Hosea 11:4I drew them with cords of a man - This is a reference to leading strings, one end of which is held by the child, the other by the nurse, by which the little one, feeling some support, and gaining confidence, endeavors to walk. God, their heavenly Father, made use of every means and method to teach them to walk in the right and only safe path; for, as the Targum says, "As beloved children are drawn I drew them by the strength of love."

    That take of the yoke on their jaws - I did every thing that mercy could suggest, and justice permit, to make their duty their delight and profit. There appears to be here an illusion to the moving and pulling forward the collar or yoke of beasts which have been hard at work, to let in the cool air between it and their neck, so as to refresh them, and prevent that heat, which with the sweat would scald their necks, and take off not only the hair, but the skin. I have often done this at the land ends, in ploughing, when at the turnings the cattle were permitted a few moments to draw their breath after the hard pull that terminated the furrow at either end of the field: -

    And I laid meat unto them - Giving them at the same time a bite of grass or hay, to encourage them to go on afresh. The metaphor is strong and expressive; and he who ever had or saw the management of cattle in the plough or cart must admire it. Thus God acted with the people on whose necks was the yoke of his law. How many privileges, advantages, and comforts did he mingle with his precepts, to make them at once a righteous and happy people!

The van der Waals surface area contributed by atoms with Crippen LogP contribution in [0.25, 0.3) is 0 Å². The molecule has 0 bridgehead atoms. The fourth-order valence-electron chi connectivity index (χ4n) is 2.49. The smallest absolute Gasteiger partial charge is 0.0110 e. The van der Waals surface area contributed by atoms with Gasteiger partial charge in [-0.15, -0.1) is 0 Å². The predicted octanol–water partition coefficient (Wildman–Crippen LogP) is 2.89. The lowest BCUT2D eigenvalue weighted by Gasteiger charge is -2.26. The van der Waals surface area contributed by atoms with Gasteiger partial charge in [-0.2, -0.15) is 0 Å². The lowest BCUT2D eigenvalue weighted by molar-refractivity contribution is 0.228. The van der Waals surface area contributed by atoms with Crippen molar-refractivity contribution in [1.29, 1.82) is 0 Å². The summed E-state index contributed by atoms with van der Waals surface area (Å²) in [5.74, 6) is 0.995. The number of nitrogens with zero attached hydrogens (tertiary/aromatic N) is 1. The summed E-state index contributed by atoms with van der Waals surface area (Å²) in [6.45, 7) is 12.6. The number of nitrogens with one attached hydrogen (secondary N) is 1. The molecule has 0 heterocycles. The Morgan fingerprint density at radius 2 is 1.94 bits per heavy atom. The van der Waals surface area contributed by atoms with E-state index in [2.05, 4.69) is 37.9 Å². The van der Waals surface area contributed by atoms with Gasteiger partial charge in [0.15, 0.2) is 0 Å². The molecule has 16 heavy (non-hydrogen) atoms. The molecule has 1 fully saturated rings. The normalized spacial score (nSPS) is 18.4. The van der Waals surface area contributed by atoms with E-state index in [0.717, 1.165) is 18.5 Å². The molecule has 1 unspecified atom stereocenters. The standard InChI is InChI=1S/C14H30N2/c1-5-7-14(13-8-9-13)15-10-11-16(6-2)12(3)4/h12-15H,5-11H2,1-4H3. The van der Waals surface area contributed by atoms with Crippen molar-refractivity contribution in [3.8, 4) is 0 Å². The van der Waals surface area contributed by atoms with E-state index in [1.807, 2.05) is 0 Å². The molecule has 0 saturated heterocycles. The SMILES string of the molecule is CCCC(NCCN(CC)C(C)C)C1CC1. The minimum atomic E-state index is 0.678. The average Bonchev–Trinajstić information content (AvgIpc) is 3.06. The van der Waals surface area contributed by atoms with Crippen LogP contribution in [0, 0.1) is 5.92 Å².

Barnes' Notes on Hosea 11:4

    I drew them with the cords of a man - o: "Wanton heifers such as was Israel, are drawn with ropes; but although Ephraim struggled against Me, I would not draw him as a beast, but I drew him as a man, (not a servant, but a son) with cords of love." "Love is the magnet of love." : "The first and chief commandment of the law, is not of fear, but of love, because He willeth those whom He commandeth, to be sons rather than servants." : "Our Lord saith, 'No man cometh unto Me, except the father who hath sent me, draw him.' He did not say, lead 'him,' but 'draw him.' This violence is done to the heart, not to the body. Why marvel? Believe and thou comest; love and thou art drawn. Think it not a rough and uneasy violence: it is sweet, alluring; the sweetness draws thee. Is not a hungry sheep drawn, when the grass is shewn it? It is not, I ween, driven on in body, but is bound tight by longing. So do thou too come to Christ. Do not conceive of long journeyings. When thou believest, then thou comest. For to Him who is everywhere, people come by loving, not by traveling." So the Bride saith, "draw me and I will run after Thee" Sol 1:4. "How sweet," says Augustine, when converted, "did it at once become to me, to want the sweetnesses of those toys; and what I feared to be parted from, was now a joy to part with. For Thou didst cast them forth from me, Thou true and highest Sweetness. Thou castedst them forth, and for them enteredst in Thyself, sweeter than all pleasure, though not to flesh and blood; brighter than all light, but more hidden than all depths; higher than all honor, but not to the high in their own conceits" .